Giuseppe Ateniese is the Farber Endowed Chair in Computer Science and department chair at Stevens Institute of Technology. He was with Sapienza-University of Rome (Italy) and Assistant/Associate Professor at Johns Hopkins University (USA), and one of the founders of the JHU Information Security Institute. He was a researcher at IBM Zurich Research lab (Switzerland) and scientist at the Infor- mation Sciences Institute of the University of Southern California (USA). He also briefly worked as visiting professor at Microsoft in Redmond (USA). He received the NSF CAREER Award for his research in privacy and security, and the Google Faculty Research Award, the IBM Faculty Award, and the IEEE CISTC Technical Recognition Award for his research on cloud security. He has contributed to areas such as proxy re-cryptography, anonymous communication, two-party computation, secure storage, and provable data possession. He is currently working on cloud security and machine learning applied to security and intelligence issues for which he received an IBM SUR Award. He is also investigating new security applications for decentralized computing based on the blockchain/bitcoin technology.
|10:00 - 11:00||
Your Cybersecurity Is Now Programmable: Experiments on Networking and Blockchain Systems
We increasingly live in a software-defined world where systems that were once implemented as rigid control capabilities or fixed function hardware systems are now highly programmable through software interfaces that decouple underlying details and offer remote control and centralized management. Blockchain and cloud computing systems are early examples of embracing software-defined system designs.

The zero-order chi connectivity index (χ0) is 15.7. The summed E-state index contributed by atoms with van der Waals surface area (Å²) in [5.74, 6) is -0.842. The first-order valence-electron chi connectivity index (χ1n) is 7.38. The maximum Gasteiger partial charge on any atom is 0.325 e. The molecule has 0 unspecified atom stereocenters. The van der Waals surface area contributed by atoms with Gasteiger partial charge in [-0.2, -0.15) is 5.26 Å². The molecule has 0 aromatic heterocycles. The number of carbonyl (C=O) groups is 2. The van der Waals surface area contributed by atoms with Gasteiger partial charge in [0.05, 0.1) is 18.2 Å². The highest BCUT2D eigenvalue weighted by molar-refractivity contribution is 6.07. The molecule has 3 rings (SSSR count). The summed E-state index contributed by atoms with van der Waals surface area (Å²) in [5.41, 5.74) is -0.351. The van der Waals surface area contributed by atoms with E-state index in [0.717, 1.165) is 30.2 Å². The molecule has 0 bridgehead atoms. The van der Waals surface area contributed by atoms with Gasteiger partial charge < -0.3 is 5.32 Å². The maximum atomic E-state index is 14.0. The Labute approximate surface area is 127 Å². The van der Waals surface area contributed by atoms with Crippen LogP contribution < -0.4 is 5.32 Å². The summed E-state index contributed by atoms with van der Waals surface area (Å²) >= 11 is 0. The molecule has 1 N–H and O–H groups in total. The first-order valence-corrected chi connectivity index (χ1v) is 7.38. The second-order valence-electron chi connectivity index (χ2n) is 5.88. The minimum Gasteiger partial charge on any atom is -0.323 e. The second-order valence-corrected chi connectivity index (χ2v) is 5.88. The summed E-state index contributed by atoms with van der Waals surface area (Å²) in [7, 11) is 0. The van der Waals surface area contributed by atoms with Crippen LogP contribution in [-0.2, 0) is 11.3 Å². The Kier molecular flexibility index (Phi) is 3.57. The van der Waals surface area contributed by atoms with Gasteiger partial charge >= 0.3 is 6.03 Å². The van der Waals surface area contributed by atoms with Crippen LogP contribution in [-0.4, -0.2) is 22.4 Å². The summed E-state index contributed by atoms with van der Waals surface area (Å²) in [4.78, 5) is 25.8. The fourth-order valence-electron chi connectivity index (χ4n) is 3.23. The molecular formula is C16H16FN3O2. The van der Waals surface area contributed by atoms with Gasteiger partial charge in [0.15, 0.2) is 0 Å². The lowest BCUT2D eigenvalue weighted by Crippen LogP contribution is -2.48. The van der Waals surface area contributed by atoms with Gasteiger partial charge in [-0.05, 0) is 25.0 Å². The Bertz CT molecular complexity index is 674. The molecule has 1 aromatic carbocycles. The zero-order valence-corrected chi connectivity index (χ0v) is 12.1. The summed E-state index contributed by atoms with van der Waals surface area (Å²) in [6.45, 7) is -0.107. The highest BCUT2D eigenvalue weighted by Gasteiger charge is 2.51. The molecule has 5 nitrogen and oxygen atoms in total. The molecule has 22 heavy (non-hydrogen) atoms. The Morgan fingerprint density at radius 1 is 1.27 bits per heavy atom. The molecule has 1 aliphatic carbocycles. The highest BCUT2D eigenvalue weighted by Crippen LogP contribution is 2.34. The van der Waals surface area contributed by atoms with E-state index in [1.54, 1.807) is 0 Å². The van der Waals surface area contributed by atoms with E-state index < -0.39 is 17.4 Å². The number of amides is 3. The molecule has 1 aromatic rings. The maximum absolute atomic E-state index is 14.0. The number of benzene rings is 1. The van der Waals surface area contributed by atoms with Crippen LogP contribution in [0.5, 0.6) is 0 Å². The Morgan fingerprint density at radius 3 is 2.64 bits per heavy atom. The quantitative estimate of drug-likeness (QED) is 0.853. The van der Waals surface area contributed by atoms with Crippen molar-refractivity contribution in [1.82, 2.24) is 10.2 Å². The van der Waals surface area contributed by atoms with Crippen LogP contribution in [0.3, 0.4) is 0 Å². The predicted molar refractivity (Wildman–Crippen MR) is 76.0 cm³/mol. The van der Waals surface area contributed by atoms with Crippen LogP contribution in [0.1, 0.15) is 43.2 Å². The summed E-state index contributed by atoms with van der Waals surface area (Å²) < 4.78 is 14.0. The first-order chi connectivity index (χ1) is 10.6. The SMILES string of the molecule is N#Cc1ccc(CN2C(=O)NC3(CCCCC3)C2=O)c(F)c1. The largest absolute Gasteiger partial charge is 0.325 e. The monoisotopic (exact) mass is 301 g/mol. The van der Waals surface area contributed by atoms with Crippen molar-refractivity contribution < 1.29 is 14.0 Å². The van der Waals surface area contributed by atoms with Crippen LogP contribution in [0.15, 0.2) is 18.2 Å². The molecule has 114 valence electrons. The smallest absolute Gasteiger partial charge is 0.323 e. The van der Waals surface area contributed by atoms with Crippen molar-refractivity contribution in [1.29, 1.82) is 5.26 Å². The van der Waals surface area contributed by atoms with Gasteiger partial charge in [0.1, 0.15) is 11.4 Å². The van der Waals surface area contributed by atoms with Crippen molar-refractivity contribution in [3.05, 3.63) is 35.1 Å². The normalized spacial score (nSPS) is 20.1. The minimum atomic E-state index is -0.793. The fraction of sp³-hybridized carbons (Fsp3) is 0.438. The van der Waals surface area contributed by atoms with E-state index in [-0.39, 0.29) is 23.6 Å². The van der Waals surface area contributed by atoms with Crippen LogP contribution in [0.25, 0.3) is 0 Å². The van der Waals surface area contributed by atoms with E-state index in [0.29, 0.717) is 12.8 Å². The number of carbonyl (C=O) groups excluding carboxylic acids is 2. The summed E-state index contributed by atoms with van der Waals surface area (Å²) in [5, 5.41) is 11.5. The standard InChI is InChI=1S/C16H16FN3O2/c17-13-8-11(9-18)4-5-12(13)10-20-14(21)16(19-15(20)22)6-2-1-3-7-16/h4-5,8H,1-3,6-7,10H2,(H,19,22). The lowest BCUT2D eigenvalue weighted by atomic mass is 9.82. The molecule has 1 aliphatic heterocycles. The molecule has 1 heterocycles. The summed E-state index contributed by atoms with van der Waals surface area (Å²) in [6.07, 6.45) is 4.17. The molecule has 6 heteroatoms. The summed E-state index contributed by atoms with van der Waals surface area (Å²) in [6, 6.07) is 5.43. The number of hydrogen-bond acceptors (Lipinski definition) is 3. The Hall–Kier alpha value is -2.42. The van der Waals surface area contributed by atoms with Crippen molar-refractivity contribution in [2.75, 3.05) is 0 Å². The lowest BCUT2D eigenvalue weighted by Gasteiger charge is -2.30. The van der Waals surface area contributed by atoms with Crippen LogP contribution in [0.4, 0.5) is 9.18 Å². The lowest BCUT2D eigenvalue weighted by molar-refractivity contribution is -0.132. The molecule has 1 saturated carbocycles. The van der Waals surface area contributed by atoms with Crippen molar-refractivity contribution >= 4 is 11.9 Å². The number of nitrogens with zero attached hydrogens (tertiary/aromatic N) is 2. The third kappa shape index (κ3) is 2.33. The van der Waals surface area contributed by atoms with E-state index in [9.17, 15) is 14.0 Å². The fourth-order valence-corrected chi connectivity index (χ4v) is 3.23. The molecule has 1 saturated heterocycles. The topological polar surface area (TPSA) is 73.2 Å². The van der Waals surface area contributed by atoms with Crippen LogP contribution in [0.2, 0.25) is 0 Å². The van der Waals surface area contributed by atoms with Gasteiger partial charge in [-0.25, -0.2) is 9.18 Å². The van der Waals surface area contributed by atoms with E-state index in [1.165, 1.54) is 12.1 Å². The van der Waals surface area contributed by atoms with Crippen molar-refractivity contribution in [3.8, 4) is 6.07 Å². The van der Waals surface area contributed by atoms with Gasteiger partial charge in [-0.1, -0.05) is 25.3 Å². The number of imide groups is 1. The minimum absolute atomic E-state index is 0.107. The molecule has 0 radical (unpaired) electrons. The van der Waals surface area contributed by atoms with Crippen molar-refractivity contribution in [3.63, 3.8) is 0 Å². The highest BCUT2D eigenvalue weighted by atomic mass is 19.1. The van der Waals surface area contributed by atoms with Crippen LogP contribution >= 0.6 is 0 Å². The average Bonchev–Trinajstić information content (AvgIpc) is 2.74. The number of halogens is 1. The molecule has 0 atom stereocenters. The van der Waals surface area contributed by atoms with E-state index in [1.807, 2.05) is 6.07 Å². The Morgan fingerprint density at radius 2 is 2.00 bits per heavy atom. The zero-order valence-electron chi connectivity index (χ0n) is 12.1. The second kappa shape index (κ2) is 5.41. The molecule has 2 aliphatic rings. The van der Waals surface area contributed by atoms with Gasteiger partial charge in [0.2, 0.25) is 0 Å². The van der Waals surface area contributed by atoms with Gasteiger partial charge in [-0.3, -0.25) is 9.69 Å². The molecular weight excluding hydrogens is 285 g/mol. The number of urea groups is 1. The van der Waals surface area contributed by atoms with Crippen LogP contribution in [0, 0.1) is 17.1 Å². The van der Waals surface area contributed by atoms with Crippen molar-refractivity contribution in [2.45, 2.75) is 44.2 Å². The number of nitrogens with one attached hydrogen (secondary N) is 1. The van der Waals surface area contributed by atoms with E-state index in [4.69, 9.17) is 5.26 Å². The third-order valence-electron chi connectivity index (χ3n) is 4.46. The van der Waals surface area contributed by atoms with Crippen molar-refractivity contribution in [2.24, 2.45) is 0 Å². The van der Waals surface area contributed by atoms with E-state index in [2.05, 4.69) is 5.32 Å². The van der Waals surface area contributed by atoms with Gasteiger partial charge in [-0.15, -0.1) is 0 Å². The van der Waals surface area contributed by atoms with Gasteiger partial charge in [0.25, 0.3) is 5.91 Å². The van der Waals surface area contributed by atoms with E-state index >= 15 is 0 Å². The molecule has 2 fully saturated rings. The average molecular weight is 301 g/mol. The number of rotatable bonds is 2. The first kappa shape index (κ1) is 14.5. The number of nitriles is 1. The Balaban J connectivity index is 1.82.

We argue that we should further leverage software-defined principles to make security programmable, thus also make this software-defined world more secure. We will use two case studies to demonstrate how programmable security can be achieved on software-defined networking (SDN) and blockchain systems, respectively.
Dr. Guofei Gu is a professor in the Department of Computer Science & Engineering at Texas A&M University (TAMU). Before coming to Texas A&M, he received his Ph.D. degree in Computer Science from the College of Computing, Georgia Institute of Technology. His research interests are in network and systems security.
Dr. Gu is a recipient of 2010 NSF CAREER Award, 2013 AFOSR Young Investigator Award, 2010 IEEE S&P Best Student Paper Award, 2015 ICDCS Best Paper Award, Texas A&M Dean of Engineering Excellence Award, and Presidential Impact Fellow Award. He is an active member of the security research community and has pioneered several new research directions such as botnet detection/defense and SDN security. Dr. Gu has frequently served on the program committees of top-tier security conferences such as IEEE S&P, ACM CCS, USENIX Security, and NDSS. He is an IEEE Fellow, an ACM Distinguished Member, an Associate Editor for IEEE Transactions on Information Forensics and Security (T-IFS), and the Steering Committee co-chair for SecureComm. He recently co-chaired the 2018 NSF Workshop on Programmable System Security in a Software Defined World. He is currently directing the SUCCESS Lab at TAMU.
|11:00 - 11:20||
Defense against N-pixel Attacks based on Image Reconstruction
Zi-Yuan Liu, Peter Shaojui Wang, Shou-Ching Hsiao and Raylin Tso.
|11:20 - 11:40||
SAFE: A Secure and Efficient Long-Term Distributed Storage System
Johannes Buchmann, Ghada Dessouky, Tommaso Frassetto, Ágnes Kiss,
Ahmad-Reza Sadeghi, Thomas Schneider, Giulia Traverso and Shaza Zeitouni.
|11:40 - 12:00||
SoK: A Systematic Study of Attacks in Efficient Encrypted Cloud Data Search
Jing Yao, Yifeng Zheng, Yu Guo and Cong Wang.
|12:00 - 12:20||
Runtime Hook on Blockchain and Smart Contract Systems
Wei Ting Lin, Shun-Wen Hsiao and Fang Yu.